In 2013

This weekend, tune in to State of Belief, Interfaith Alliance’s weekly radio show and podcast, to hear some hopeful news about efforts to protect the poor and hungry from the effects of the latest federal budget crisis; to learn about the conservative Christian origins of the latest iteration of McCarthyesque rhetoric; and to find out why, for some, the term the “Nones” is unhelpful and inaccurate.

A Circle of Protection
The seemingly-endless series of manufactured budget crises continues to dominate public debate here in Washington, but polls show Americans becoming increasingly disinterested in these crises. This week, Rev. David Beckmann joins Welton to discuss why it’s crucial for people of faith to remain engaged – and to offer three concrete steps any of us can take toward that end. Rev. Beckmann is president of Bread for the World, and the recipient of the World Food Prize for his work. He is also one of the many signatories to last week’s Circle of Protection letter to national political leaders calling on them to resist cutting food and poverty programs in the name of solving our federal budget crises.

McCarthyism: 2013 Edition
For those of us paying attention, and old enough to recognize McCarthyism when we hear it, the sensationalist tone Texas Senator Ted Cruz has brought to Washington during his first few months in office is starting to bring back memories. There are analysts who say the enduring power of charging one’s political opponents with anti-American beliefs is due, in part, to the religious or quasi-religious identity of one’s political supporters. Sarah Posner, senior editor at Religious Dispatches Magazine joins Welton to discuss the McCarthyesque demagoguery of Senator Cruz, and the conservative Christian origins of that kind of rhetoric. You can read what she’s written on the subject here. We also touch on Tim Tebow’s decision to cancel his appearance at Pastor Robert Jeffress’ First Baptist Church in Dallas.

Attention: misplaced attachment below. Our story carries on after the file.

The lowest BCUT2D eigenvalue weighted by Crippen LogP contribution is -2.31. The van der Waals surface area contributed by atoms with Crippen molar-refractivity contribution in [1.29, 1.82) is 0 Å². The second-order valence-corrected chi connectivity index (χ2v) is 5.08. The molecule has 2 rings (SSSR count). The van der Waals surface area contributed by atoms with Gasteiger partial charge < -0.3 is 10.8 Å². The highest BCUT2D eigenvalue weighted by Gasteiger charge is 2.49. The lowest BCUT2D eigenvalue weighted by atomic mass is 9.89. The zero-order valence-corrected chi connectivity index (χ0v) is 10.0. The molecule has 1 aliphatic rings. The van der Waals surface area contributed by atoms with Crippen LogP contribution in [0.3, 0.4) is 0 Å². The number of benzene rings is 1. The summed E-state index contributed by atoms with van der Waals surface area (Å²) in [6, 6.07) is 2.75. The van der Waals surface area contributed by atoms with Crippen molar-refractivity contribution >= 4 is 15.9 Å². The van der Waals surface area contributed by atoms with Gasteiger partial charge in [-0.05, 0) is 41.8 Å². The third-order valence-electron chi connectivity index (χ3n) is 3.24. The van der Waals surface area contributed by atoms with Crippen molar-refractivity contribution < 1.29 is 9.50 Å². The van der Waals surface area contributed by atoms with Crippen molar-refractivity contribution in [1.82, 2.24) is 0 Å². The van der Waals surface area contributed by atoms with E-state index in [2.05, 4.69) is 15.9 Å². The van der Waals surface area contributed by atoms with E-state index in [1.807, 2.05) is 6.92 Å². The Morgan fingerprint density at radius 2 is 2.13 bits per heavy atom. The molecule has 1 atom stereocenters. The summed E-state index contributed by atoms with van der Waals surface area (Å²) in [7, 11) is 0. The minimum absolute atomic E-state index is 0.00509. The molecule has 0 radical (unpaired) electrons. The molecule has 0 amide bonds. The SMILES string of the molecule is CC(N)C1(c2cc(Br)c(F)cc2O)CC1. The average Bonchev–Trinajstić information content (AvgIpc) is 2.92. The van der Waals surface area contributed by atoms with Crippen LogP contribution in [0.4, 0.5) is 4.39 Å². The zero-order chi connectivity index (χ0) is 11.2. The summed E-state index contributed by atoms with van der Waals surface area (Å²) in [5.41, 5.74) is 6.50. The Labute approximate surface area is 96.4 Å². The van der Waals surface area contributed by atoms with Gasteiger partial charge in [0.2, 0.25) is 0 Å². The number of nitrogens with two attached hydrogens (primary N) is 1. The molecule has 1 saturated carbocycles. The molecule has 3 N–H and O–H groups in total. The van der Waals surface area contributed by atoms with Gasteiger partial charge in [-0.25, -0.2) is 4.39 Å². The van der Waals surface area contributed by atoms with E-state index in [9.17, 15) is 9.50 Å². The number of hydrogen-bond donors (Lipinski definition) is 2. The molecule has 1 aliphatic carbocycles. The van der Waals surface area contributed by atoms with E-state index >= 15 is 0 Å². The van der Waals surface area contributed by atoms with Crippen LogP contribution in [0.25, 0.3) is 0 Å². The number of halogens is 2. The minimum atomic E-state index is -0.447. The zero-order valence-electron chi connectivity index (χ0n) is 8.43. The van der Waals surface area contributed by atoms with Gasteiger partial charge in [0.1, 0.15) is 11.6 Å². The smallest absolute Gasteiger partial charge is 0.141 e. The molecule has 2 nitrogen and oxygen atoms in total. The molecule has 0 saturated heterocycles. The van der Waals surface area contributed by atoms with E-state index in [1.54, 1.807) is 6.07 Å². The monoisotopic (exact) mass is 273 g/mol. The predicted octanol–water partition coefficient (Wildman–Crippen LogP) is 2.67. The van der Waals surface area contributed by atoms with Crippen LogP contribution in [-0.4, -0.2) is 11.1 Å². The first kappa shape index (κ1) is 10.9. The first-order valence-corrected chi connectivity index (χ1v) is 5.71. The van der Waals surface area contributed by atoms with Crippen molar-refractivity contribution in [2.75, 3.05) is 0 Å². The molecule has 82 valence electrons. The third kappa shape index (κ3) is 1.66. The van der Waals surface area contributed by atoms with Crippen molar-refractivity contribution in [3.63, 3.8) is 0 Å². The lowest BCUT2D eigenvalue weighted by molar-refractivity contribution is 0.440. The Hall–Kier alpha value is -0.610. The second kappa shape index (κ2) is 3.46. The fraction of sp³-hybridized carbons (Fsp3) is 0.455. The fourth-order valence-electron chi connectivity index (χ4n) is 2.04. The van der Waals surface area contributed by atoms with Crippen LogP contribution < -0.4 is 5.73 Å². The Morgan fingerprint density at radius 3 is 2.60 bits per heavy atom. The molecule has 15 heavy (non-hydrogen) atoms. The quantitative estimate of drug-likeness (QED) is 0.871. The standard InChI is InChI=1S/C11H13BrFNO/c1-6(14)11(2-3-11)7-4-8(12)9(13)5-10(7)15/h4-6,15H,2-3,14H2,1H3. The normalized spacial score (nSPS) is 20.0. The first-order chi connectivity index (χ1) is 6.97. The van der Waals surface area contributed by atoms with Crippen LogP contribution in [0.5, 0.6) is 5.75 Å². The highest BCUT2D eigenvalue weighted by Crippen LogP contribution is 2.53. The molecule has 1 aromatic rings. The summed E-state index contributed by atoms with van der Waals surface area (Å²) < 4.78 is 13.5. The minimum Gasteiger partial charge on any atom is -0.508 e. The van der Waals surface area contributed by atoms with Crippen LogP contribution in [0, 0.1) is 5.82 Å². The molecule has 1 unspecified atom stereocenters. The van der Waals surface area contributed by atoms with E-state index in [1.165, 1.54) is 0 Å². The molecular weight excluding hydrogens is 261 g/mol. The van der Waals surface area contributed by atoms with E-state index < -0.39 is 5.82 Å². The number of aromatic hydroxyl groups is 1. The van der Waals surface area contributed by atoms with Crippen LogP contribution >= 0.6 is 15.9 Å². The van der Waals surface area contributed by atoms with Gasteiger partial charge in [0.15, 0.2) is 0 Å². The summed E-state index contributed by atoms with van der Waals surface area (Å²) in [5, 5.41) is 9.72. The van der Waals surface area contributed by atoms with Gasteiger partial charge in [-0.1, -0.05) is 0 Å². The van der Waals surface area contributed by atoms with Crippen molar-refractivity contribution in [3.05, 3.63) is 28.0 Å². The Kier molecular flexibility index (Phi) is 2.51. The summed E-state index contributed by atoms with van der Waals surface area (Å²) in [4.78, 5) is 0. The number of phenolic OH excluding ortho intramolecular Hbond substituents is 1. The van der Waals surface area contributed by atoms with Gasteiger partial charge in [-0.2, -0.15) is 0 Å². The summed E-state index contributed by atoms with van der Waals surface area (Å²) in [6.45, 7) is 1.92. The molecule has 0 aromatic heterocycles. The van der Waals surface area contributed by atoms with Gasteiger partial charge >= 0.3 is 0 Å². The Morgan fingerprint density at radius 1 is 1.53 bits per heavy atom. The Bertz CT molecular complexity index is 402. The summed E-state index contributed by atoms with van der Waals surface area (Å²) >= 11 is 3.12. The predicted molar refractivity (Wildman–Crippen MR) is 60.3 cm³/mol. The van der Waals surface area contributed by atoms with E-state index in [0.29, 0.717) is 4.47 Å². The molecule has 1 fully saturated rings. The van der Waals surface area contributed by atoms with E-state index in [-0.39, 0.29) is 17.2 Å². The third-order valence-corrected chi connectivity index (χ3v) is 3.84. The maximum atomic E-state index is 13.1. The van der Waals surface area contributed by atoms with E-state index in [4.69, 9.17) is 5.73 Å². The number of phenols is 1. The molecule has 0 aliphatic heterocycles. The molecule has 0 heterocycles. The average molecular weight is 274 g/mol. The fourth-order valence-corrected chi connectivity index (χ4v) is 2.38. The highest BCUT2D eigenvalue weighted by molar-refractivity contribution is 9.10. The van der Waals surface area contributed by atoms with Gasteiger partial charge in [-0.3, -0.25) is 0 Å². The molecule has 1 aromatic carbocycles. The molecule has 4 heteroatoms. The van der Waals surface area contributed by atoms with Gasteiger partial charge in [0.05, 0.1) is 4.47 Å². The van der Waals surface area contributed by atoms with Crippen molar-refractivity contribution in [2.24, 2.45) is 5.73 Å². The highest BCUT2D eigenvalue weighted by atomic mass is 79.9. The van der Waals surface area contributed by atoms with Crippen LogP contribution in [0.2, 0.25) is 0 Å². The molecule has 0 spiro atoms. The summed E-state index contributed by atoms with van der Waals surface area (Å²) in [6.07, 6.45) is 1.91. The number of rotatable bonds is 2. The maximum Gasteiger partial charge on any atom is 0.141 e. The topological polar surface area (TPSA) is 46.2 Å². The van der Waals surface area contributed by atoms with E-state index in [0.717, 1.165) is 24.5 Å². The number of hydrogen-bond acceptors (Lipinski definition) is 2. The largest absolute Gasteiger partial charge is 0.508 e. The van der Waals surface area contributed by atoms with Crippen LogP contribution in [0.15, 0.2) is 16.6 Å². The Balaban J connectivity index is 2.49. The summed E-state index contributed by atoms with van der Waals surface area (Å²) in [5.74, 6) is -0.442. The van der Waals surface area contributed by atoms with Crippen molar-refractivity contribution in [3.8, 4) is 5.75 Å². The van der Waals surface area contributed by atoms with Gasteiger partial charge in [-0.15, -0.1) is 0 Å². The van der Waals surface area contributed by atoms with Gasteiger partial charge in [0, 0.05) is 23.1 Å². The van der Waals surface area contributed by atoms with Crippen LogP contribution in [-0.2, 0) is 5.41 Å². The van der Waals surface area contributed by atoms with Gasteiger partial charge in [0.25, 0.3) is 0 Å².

“Don’t Call Us the ‘Nones’”
Several national polls last year identified a fast-growing subgroup among Americans, the religiously-unaffiliated, often using the shorthand moniker: the “nones.” However, author Christian Piatt says the label does a disservice to those who are “spiritual but not religious.” He joins Welton on State of Belief this week to explain why the newly-popular label is unhelpful and inaccurate. Christian’s column “Don’t Call Us the ‘Nones’: In Praise of Religious Independence,” appeared this week in the Washington Post “Guest Voices” section.

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